When you get the call, the official I’m-flying-home-today call, there are no words that could fill the emotion pouring out of your body. Every feeling that a human person has the capacity to feel explodes at once, and you feel it all, right there. Pulsating, under your skin.
The nightmarish deployment is over, and your other-half is on their way home to you. Finally!
You begin making plans of things to do, and prepare, and nervously clean things that are already clean, and realize the dumbassdom has resurfaced and you have no idea what you’re doing, yet, you can’t stop doing it.
You get a prospective time to arrive at the hangar, and you arrive early, even though you know that these things never start early, you can’t bear to imagine your loved one stepping off the plane without you there to receive them.
It feels like hours, where body parts are randomly shaking, and tears fling out of your eyes for no reason other than excitement. And nerves.
You’ve made signs, and clutch them in your sweaty hands until you’re tearing the corners with your grip, because these signs mean so much to you, so much to them.
When the plane comes, there are screams. There are cheers. There is applause and “YES!”‘s and so many people suddenly on their feet waving, yet these planes don’t have windows, but you wave anyway because they are stateside and home and you can’t imagine not waving to them.
They begin to file off the plane, and you rush to get a look, but they are so far away and all look the same, in their caps and uniforms, some are taller than others but overall, you see a mass of green filing off the plane and you wonder, ‘Is that them!?”
Finally, they’ve all deplaned, and stand at attention, all filed nice and neat and pressed yet exhausted but they won’t dare stand any less straight than normal, this is their honor. Standing before you, so handsome and beautiful, you want so desperately to pluck them from their washboard-straight stance and hug them until you can’t breathe, but there’s a Colonel or Admiral talking, who sounds like the Charlie Brown teacher, “Wah wah wahh,” who is only prolonging your embrace, but you know, despite their wanting to reach you, they are so proud for those words.
“Welcome home, soldier.”
There is music, and the National Anthem, and horns and a lot of hoopla, and this official Welcome Home ceremony makes you weak in the knees, both in excitement and agitation, you just want that soldier in your arms, now! And there! There they are! Finally! Before you!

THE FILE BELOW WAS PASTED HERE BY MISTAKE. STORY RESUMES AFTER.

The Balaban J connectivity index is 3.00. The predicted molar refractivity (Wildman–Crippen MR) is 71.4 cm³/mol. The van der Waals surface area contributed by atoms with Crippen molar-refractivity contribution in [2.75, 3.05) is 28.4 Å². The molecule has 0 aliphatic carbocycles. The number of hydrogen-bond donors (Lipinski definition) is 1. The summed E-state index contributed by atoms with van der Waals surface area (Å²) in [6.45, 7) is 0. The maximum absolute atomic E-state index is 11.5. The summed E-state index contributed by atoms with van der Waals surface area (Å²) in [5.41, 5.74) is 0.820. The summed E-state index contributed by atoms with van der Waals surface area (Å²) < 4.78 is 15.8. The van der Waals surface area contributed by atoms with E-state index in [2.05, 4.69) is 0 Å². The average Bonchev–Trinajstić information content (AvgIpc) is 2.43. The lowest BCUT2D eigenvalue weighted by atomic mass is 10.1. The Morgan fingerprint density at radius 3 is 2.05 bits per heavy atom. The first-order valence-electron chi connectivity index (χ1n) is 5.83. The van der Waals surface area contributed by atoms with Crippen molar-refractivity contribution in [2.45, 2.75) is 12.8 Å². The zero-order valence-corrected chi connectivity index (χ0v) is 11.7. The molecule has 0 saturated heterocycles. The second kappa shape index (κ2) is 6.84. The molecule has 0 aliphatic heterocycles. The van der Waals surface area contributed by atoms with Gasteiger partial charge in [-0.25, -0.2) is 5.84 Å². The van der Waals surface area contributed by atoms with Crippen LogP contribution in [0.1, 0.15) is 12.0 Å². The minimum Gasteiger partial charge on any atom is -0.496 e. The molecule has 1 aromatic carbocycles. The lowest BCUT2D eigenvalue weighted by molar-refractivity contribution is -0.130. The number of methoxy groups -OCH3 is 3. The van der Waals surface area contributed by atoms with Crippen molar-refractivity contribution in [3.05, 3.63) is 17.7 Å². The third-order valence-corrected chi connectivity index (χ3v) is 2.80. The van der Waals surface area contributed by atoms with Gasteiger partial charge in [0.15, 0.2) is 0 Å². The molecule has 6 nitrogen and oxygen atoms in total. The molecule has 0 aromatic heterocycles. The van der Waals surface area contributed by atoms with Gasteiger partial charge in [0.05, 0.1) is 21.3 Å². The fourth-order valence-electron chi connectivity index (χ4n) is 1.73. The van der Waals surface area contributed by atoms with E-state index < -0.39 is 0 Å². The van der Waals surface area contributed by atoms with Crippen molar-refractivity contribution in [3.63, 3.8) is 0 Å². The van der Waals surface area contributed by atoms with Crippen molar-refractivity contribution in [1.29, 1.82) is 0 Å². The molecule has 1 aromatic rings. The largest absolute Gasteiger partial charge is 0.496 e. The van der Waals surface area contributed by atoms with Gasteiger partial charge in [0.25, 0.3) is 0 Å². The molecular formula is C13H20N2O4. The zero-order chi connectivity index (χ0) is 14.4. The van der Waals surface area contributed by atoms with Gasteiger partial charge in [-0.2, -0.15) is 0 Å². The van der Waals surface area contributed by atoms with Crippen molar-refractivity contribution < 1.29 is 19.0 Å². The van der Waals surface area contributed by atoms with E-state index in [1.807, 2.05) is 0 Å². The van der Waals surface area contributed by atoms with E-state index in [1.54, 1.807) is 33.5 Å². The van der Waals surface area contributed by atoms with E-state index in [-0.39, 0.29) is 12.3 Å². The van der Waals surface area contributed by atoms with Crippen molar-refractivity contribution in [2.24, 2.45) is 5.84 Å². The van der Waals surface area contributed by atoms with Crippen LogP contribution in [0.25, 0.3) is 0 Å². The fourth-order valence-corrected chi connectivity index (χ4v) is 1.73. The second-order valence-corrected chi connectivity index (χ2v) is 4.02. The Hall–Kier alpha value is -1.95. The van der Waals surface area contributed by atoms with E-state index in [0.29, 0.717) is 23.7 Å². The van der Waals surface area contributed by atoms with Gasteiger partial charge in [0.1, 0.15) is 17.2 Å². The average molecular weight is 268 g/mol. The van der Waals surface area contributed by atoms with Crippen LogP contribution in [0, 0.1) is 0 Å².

You laugh/cry out loud whenever a baby cries, or a child calls out “DAD!” because you know, That’s how you feel too, pal!
Suddenly.. they’re released from formation. And in almost deafening silence momentarily scares you into an eruption of movement around you, as people lunge towards the soldiers and the soldiers take off their caps with tearful smiles.
There’s hardly any words, because there are just gasps. They’re home. They’re safe. And they’re coming towards you.
And the embrace.. the embrace you’ve longed for, for months and months, is just as sweet and delicate and amazing and passionate as the one you dreamt about every day and night since they boarded the plane to take them into harm’s way and away from you. And you never, ever want to let go, and you don’t. You can’t.
The kids stick like glue to their soldier, and there’s a smudge of a family where individual people once stood. You are stuck together, melted into one big puddle of happiness and THANK GOODNESS DADDY IS HOME AND SAFE.
There are lots of smiles through lots and lots of tears.
Despite how pretty your makeup and hair may have looked, you’ve cried it all off by now. No matter how nicely dressed you may have been, all that matters is that dirty uniform pressed against that nice outfit of yours, and his hat placed on your once-nicely done hair, with his fingers combing through it, sending familiar chills up your spine.
And your child’s hand is in his. And your family in the same room, in breathing proximity, once more.
Welcome home, soldier.
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